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Is ceramic coating worth it? What's the point in it?

With the correct preparation and a quality ceramic, having a coating is definitely a sensible solution for preserving your vehicles paintwork.  Ceramic can provide a barrier against winter salt, temperature cycles, bird etching sunlight and many other nasties, however, I would like to share with you my predominant reason for ceramic coating.  A true ceramic layer can actually prevent wash marring/swirls.  It's the typical washing and loving of one's car that leads to aging.  As swirls become and more and more abundant they catch the light to create an unpleasant reflection.  It is almost unbelievable how easy it is to impair a vehicle's finish, often it has to be seen to be believed.  You might think you are so gentle when washing your car, and you might not notice you've done any damage when the car is wet and the sun isn't out, however, cars are being tortured every day by their loving owners every day.  With a true ceramic coating, you stand a chance of maintaining that new car look. 

The above being said, i'd also like to point out that ceramic coatings are often over hyped and please don't expect an inch thick layer of glass to be protecting your paintwork. 

At the end of the day, a properly applied ceramic coating offers you the best possible defence.

Does my coating protect against stone chips?

The protection against stone chips is absolutely negligible, the only real way to defend against this is (ppf)paint protection film or stop driving so aggresively :-)

How do I look after my coating?

So your coating is estimated to last 2-3 years, you will still need to wash your car and also decontaminate periodically to remove, sap, tar, iron fall out and environmental fallout.  There is no harm in adding a quick detailer to your process or even the odd wax to sit on top of the coating, at this point you are in the realms of protecting your ceramic coating. 

When should i come back?

There's no right or wrong answer here and there is a whole host of variables.  How often/hard is the car used, how safe is your wash process etc etc.  A coating of our Ballistic can last 2-4 years or more.  The coating will be on there doing it's thing, however, there is still the likelihood that you will pick up some fine scratches here and there with people touching the car, walking past car etc etc and it largely comes down to how much it bothers you.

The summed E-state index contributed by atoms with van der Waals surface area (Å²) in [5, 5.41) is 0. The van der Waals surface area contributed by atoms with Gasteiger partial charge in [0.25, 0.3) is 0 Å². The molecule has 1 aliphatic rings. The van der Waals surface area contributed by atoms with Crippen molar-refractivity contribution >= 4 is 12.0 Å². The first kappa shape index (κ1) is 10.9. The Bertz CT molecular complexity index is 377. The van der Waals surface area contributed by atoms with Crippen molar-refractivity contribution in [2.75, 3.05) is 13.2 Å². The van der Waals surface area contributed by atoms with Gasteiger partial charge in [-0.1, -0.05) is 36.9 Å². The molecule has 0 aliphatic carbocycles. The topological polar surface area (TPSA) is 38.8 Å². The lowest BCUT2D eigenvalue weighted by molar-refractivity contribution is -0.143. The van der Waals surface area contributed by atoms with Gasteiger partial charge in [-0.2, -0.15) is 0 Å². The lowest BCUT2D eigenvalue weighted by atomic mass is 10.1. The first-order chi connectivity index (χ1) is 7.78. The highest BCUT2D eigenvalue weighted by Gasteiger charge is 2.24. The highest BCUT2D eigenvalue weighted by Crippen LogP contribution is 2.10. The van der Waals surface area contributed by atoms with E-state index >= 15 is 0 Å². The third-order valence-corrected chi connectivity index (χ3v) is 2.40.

When we have cars come back to visit, the most important thing is for me is typically there are zero/little swirl marks, thanks to the coating, as mentioned before, that's what will quickly make the finish look ugly.  Customers usually come back for a clean slate every 1-2 years, however, we've had client's come back after 3 and their car still looks incredible.  

The dealership has offered me a life time coating, is that the same thing?

This is a completely different service to what we offer.  The dealership will usually offer some kind of lifetime shine for your car.  There are a few problems here.  First of all, there is no machine prep done, and the prep that is done often makes the car look worse under the light than if they'd left it alone.  The box of goodies is typically worth less than a tenner and can be found on ebay.  The coatings on offer need to be very user friendly so if it is a ceramic, you;ll find it's a very low ceramic content.  Our Ballistic coating in the wrong hands could take days to reverse if applied by an amateur. 

NB I can't talk for all dealerships, I mean mainstream new car dealerships where margin is everything and they just bang them through.  I'm seeing more and more prestige independent dealerships with real detailing options. 

What is the best condition for you to receive a car in. 

Less is always more.  We prefer to see a car with the sticks still on it, covered in road grime the lot.  It's better we safely remove all that for you.  It would need to be seen to be believed, the condition we see brand new cars in, utterly shocking, however, I'm not complaining as it keeps us in business.  I'm not completely knocking the dealerships.  We have all grown more discerning over the years.  20 years ago we didn't know what a swirl was and detailing was just the American word for valeting.  It's a big ask for your new car to roll off the production line and not be bothered in someway.   You buy a new car and expect it to be brand new, however, here are some typical findings that you wouldn't want to ahead and trap in with a ceramic. preparation is vital....

1. car has brush marks all over it

2. sensitive areas like gloss black pillars are very swirly

3. random fine scratches, bird poo etching

4.  holograms where scratches or etching removal has been attempted by rotary polisher. 

5.  adhesive residue from protective vinyl/transport wax has been aggresively removed leading to marring

6. car has marring where strapping has made an impression

7. trade plates have flapped around the boot area or bonnet

8. car has sat near a railway for months and is covered in fallout/transporters kick up iron as welll

9. blurry paint, we see it more and more, cars have a distinct lack of clarity and reflectivity. 

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